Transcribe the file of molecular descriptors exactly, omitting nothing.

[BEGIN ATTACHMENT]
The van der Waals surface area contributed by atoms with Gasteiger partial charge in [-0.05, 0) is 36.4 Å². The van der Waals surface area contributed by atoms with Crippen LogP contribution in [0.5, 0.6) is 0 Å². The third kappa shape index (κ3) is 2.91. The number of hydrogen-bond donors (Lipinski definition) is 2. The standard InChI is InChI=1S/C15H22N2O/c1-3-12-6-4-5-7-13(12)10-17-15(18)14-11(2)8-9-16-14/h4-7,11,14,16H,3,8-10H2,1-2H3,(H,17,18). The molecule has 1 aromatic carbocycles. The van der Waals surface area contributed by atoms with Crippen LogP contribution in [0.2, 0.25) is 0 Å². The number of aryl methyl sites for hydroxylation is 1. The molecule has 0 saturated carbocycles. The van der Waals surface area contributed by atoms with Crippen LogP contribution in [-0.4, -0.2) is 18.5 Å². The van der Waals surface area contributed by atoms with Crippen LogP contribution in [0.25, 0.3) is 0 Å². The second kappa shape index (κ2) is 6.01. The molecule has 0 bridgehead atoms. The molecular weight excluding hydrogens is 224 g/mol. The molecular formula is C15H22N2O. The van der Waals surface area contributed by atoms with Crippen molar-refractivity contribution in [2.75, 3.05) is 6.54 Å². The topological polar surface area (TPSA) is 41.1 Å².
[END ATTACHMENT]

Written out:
The van der Waals surface area contributed by atoms with Gasteiger partial charge in [-0.05, 0) is 36.4 Å². The van der Waals surface area contributed by atoms with Crippen LogP contribution in [0.5, 0.6) is 0 Å². The third kappa shape index (κ3) is 2.91. The number of hydrogen-bond donors (Lipinski definition) is 2. The standard InChI is InChI=1S/C15H22N2O/c1-3-12-6-4-5-7-13(12)10-17-15(18)14-11(2)8-9-16-14/h4-7,11,14,16H,3,8-10H2,1-2H3,(H,17,18). The molecule has 1 aromatic carbocycles. The van der Waals surface area contributed by atoms with Crippen LogP contribution in [0.2, 0.25) is 0 Å². The number of aryl methyl sites for hydroxylation is 1. The molecule has 0 saturated carbocycles. The van der Waals surface area contributed by atoms with Crippen LogP contribution in [-0.4, -0.2) is 18.5 Å². The van der Waals surface area contributed by atoms with Crippen LogP contribution in [0.25, 0.3) is 0 Å². The second kappa shape index (κ2) is 6.01. The molecule has 0 bridgehead atoms. The molecular weight excluding hydrogens is 224 g/mol. The molecular formula is C15H22N2O. The van der Waals surface area contributed by atoms with Crippen molar-refractivity contribution in [2.75, 3.05) is 6.54 Å². The topological polar surface area (TPSA) is 41.1 Å².